By Lucy Zhang
When I crushed a spider against my leg in the shower, I heard it scream. The scream continued when I lifted my palm, stained with blue-black hemolymph and bits of detached, twiggy legs. The water flushed off the spider’s innards and my dead skin cells that I had scratched away until my fingernails left pink lines trailing along my thigh, but the sound continued to echo in my head, a petrifying screech like that of a metal fork dragged across glass.
I twisted the faucet shut until the water dripping from my wet hair turned cold and the breeze slipping through an open window covered my body in goosebumps. The spider should have long vanished into sewage, but now its screech reverberated within my head with such ferocity that I bent over, hitting my head against the mirror along the bathroom door, gripping the door handle with my left hand and a towel around me with my right, leaving a trail of wet footprints along the vinyl floor. I limped to the bedroom, as though standing would make it easier for the sound to travel down my spinal cord, translated into pain.
I tossed the towel onto the floor and lifted a leg through the opening of my underwear when I noticed a black dot on my inner thigh. Like it sensed eyes had fallen onto it, the dot began to grow. It was unmistakable. A full-grown spider sat on my leg, pulling silk from its fourth leg and drawing a radial network of threads, from leg to arm, to nose, to foot, to finger–the staking of territory, the first planar line. It began to spin its web, one segment at a time, spiraling inward and I watched concentric circles emerge until rings of sticky silk immobilized my limbs.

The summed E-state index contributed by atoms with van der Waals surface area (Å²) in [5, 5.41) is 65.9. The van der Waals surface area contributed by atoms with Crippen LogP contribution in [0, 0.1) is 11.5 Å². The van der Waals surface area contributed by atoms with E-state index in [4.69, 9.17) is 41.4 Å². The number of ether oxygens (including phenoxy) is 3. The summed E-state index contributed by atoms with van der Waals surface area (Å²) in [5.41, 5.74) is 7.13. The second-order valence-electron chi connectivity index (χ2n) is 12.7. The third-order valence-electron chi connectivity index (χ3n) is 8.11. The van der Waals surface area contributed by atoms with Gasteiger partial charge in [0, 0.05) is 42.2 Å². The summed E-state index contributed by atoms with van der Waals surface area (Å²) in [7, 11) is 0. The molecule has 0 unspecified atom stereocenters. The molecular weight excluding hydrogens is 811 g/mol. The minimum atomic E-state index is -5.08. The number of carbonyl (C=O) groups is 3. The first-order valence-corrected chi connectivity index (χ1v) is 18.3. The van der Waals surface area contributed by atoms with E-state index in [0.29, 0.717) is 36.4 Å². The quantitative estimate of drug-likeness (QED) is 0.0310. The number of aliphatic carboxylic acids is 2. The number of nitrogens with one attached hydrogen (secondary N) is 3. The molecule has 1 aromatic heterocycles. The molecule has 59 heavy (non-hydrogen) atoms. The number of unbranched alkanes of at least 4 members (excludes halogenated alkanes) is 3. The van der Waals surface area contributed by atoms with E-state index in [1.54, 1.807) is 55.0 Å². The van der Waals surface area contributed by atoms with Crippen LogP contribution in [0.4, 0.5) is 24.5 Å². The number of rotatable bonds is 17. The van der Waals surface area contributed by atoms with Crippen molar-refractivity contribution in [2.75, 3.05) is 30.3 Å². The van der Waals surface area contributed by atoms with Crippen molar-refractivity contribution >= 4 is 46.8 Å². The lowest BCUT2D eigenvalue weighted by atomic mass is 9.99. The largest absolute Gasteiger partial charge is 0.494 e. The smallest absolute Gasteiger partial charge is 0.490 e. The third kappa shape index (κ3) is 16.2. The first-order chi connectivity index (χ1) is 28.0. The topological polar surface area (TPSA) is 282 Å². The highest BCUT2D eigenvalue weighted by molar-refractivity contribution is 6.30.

The spider climbed the silk until it reached my neck. I wondered how much energy it invested, how much protein it depleted to create its solipsistic web. If I were to move, to twitch my finger or bend my leg or blink an eye, I imagined the spider’s threads rendering motion as vibration–I’d listen to it scream, it’d listen to me shiver.
Lucy Zhang is a writer masquerading around as a software engineer. She watches anime and sleeps in on weekends like a normal human being. Her work has appeared in various publications including After Alexei, Digging Through The Fat and Bending Genres. She can be found at https://kowaretasekai.wordpress.com/ or on Twitter (@Dango_Ramen).